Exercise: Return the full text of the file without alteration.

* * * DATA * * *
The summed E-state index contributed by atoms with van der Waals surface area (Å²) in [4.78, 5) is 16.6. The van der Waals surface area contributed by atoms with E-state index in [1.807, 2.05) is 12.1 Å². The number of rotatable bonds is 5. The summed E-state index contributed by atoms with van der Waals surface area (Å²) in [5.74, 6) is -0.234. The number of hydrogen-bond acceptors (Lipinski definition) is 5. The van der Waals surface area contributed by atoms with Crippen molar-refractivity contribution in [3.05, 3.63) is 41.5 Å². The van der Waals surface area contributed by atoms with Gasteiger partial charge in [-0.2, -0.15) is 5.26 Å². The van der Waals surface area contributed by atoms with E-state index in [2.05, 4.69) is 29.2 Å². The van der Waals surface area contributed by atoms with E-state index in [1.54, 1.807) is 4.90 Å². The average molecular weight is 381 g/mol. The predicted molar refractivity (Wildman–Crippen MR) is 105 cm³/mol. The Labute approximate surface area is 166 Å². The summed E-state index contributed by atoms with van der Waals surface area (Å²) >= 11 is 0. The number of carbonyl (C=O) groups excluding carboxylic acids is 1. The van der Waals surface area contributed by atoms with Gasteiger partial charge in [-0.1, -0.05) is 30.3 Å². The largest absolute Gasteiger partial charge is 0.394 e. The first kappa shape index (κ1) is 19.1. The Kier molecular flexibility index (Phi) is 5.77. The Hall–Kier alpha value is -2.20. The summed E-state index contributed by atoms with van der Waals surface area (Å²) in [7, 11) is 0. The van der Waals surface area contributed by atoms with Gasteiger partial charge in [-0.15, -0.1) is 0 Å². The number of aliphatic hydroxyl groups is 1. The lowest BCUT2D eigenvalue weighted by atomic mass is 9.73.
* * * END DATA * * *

The summed E-state index contributed by atoms with van der Waals surface area (Å²) in [4.78, 5) is 16.6. The van der Waals surface area contributed by atoms with E-state index in [1.807, 2.05) is 12.1 Å². The number of rotatable bonds is 5. The summed E-state index contributed by atoms with van der Waals surface area (Å²) in [5.74, 6) is -0.234. The number of hydrogen-bond acceptors (Lipinski definition) is 5. The van der Waals surface area contributed by atoms with Crippen molar-refractivity contribution in [3.05, 3.63) is 41.5 Å². The van der Waals surface area contributed by atoms with Gasteiger partial charge in [-0.2, -0.15) is 5.26 Å². The van der Waals surface area contributed by atoms with E-state index in [2.05, 4.69) is 29.2 Å². The van der Waals surface area contributed by atoms with E-state index in [1.54, 1.807) is 4.90 Å². The average molecular weight is 381 g/mol. The predicted molar refractivity (Wildman–Crippen MR) is 105 cm³/mol. The Labute approximate surface area is 166 Å². The summed E-state index contributed by atoms with van der Waals surface area (Å²) >= 11 is 0. The number of carbonyl (C=O) groups excluding carboxylic acids is 1. The van der Waals surface area contributed by atoms with Gasteiger partial charge in [-0.1, -0.05) is 30.3 Å². The largest absolute Gasteiger partial charge is 0.394 e. The first kappa shape index (κ1) is 19.1. The Kier molecular flexibility index (Phi) is 5.77. The Hall–Kier alpha value is -2.20. The summed E-state index contributed by atoms with van der Waals surface area (Å²) in [7, 11) is 0. The van der Waals surface area contributed by atoms with Gasteiger partial charge in [-0.15, -0.1) is 0 Å². The number of aliphatic hydroxyl groups is 1. The lowest BCUT2D eigenvalue weighted by atomic mass is 9.73.